“When Beneath The Valley of The Ultravixens (starring Kitten) was released, I was dancing at The Metro Cinema in Toronto. We did shows between the films. It was a vast, echoey, run-down place, but the owner was a nice foreign man who paid us really well.

“He hired me to do voice recordings on the answering machine to announce the coming attractions. I would make up exciting announcements: Chesty Morgan has just arrived from New York and will be here until Friday, four shows a day, starting at noon! Next week, Nurse Annie is flying in from Argentina to attend to your needs….

Anna as her alter ego ‘Nurse Annie'

Anna’s alter ego ‘Nurse Annie’ caused problems

“That one didn’t work out so well because a reporter from the local Spanish paper showed up wanting to interview Nurse Annie (who was me).

“The cashier was an old lady who was practically blind and often she would accidentally let small groups of twelve year old boys into the cinema. I would get out on stage and the twelve year olds would be sitting in the front row like idiots and I would storm off the stage and call the projectionist on the intercom to get them out of there.

“The League of Exotique Dancers also depicts how the dancers coped with the dramatic industry changes over the years, the hardships they overcame and then how they reacted when they were asked to return to the stage… after absences of thirty years!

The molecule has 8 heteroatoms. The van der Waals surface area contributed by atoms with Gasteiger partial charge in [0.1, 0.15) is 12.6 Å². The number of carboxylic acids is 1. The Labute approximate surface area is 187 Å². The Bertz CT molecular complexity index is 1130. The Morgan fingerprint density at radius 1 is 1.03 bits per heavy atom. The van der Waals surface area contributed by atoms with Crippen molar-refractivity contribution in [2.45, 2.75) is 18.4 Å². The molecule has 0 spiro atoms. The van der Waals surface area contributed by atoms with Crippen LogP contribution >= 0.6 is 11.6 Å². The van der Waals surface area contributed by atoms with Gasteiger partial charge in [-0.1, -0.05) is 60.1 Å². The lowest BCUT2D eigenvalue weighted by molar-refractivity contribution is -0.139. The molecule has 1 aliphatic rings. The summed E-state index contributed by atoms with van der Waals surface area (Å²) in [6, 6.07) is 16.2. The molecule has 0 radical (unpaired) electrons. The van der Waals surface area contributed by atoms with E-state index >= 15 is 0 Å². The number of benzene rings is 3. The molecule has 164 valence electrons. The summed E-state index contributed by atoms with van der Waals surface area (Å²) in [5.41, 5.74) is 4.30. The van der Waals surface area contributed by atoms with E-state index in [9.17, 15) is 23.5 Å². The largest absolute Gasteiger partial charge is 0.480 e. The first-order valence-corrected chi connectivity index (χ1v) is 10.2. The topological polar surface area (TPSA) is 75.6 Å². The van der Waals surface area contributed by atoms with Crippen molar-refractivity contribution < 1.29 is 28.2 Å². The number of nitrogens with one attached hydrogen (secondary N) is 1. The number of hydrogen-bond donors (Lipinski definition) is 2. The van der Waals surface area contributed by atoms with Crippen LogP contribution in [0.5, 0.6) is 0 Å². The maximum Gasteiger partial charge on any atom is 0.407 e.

“It also showed how we used to dance to live bands. And there were comedians too ! And funny strippers…

Camille in 2000 from the League of Exotique Dancers

Camille 2000 from the League of Exotique Dancers

“I was laughing through most of the movie, and crying… The film was BRILLIANT… Plus I was at a writers’ workshop for hookers all afternoon…There were eleven of us…

“On opening night in Vancouver, 66 year old Judith Stein performed a comic striptease before the movie started…

“After seeing the film (and making myself known to all in the following Q&A session) I went out with a group of directors and editors including Exotique‘s amazingly intelligent (some might say wily) young female director Rama Rau,  producer Ed Barreveld and Judith Stein.

Judith Stein (left) with Anna Smith at the documentary's Vancouver premiere

Judith Stein (left) with Anna Smith at the documentary’s Vancouver premiere

“When I asked Judith how to get into The Burlesque Hall of Fame show in Las Vegas, she asked me how old I was. I told her my age and she said: “You’re too young. You’re not allowed in until you’re sixty.“

“Don’t quote me on this, unless you can’t help it, but I have never seen a contemporary burlesque stripper move as well as the older ex-professional ones, (such as myself haha). One of the dancers in the movie noted that although she admires the efforts of contemporary burlesque dancers the fact is that, for most of them it is a hobby rather than a profession. She also admired the working strippers of today, lap dancers and pole dancers who make a lot of money and see glamorous, travel, etc. She said they work really hard for it though..